Neighbors hung pink and white balloons Monday from the front porch of a rowhouse on the 3300 block of North Water Street in Kensington. They lit candles and hugged near a giant teddy bear that sat on the porch. They gathered for an evening vigil that grew to the point that it was hard to move about.

But evidence remained of the tragedy from the day before — when someone fired a rifle at the house, killing a 2-year-old girl inside and wounding two other people, including the girl’s mother. Bullet holes were visible in the front windows, and blood was still smeared on the front door.

“She was a princess,” Cristian Ortiz, 25, said of his slain niece. “She was special, always smiling.”

The shooting was the second time in less than 24 hours that a child was shot in Philadelphia. The 2-year-old girl, identified as Nikolette Rivera, was killed when bullets flew into her home. In Hunting Park, an 11-month-old boy was shot four times when someone fired at the car he was in, driven by his stepmother.

“We are burying a child,” Nikolette’s aunt Amelia Pagan, 42, said at the Kensington vigil. “They’re just killing us. We’re dropping like flies, and nothing is happening, especially in our community.”

City officials on Monday held a somber news conference lamenting the incidents and asking the public to help police bring the offenders to justice. A $30,000 reward was available for information that leads to an arrest and conviction in either case, they said.

A visibly upset Mayor Jim Kenney teared up at times, calling the weekend “horrible.”

“You feel like you’re making progress in the city, and then this weekend happens,” Kenney said. “You feel like you’re just losing ground.”

Acting Police Commissioner Christine M. Coulter said that such shootings cause lingering trauma for victims and residents, who may not feel safe doing routine activities.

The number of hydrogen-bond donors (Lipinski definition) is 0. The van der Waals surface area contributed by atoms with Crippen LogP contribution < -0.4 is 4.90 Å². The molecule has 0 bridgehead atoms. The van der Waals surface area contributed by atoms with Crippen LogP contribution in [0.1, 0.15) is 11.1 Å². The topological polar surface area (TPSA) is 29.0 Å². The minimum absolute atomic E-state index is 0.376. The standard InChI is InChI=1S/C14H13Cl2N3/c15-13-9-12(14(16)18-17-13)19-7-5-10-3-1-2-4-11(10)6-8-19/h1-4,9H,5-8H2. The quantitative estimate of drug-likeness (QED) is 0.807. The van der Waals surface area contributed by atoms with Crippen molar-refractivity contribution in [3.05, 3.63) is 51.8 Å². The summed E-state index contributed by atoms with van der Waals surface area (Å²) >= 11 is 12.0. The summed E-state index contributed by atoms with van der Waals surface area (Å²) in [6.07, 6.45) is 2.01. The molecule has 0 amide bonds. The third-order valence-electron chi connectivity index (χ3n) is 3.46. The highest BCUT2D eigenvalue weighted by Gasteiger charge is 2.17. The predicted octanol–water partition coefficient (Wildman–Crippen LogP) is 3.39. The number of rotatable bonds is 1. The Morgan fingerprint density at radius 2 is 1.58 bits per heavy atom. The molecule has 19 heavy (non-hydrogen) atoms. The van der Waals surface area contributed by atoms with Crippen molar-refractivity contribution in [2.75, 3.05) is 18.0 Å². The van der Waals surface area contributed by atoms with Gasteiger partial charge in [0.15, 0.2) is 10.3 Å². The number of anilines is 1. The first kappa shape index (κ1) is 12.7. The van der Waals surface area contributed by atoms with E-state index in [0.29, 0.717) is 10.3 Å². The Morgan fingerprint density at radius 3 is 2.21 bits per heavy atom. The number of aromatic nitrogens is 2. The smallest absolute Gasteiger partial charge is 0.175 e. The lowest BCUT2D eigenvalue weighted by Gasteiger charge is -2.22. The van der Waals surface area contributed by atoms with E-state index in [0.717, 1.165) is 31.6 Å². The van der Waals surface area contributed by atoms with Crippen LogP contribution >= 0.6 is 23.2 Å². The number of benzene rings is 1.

“It can’t help but shock and upset their sense of security,” Coulter said. “You should always feel OK in your home.”

Philadelphia Mayor Jim Kenney listens during a news conference at police headquarters after a 2-year-old girl was killed in the second shooting of a child in 24 hours in Philadelphia.
JESSICA GRIFFIN / Staff Photographer
Philadelphia Mayor Jim Kenney listens during a news conference at police headquarters after a 2-year-old girl was killed in the second shooting of a child in 24 hours in Philadelphia.

Investigators believe someone fired a rifle six times at the house on Water Street around 3:30 p.m. Sunday, Homicide Capt. Jason Smith said. Smith said that the motive was unclear but that the home appeared to have been targeted.

It happened about eight minutes after a shooting about a half-mile away, on the 400 block of East Clearfield Street, in which police found shell casings from the same type of rifle, Smith said. Officers also found evidence that a handgun had been fired there.

Police think the shooter’s intended target on Water Street was not at home. Smith said the only people inside were four children, including the 2-year-old; her 24-year-old mother; her grandmother; and a 33-year-old man hired to clean the carpets. The 2-year-old was shot in the head and pronounced dead at the scene.

Smith said the mother — whom he did not identify — had been “holding her daughter at the time of the shooting.” The mother and the carpet cleaner — whom police also did not identify — were struck by gunfire.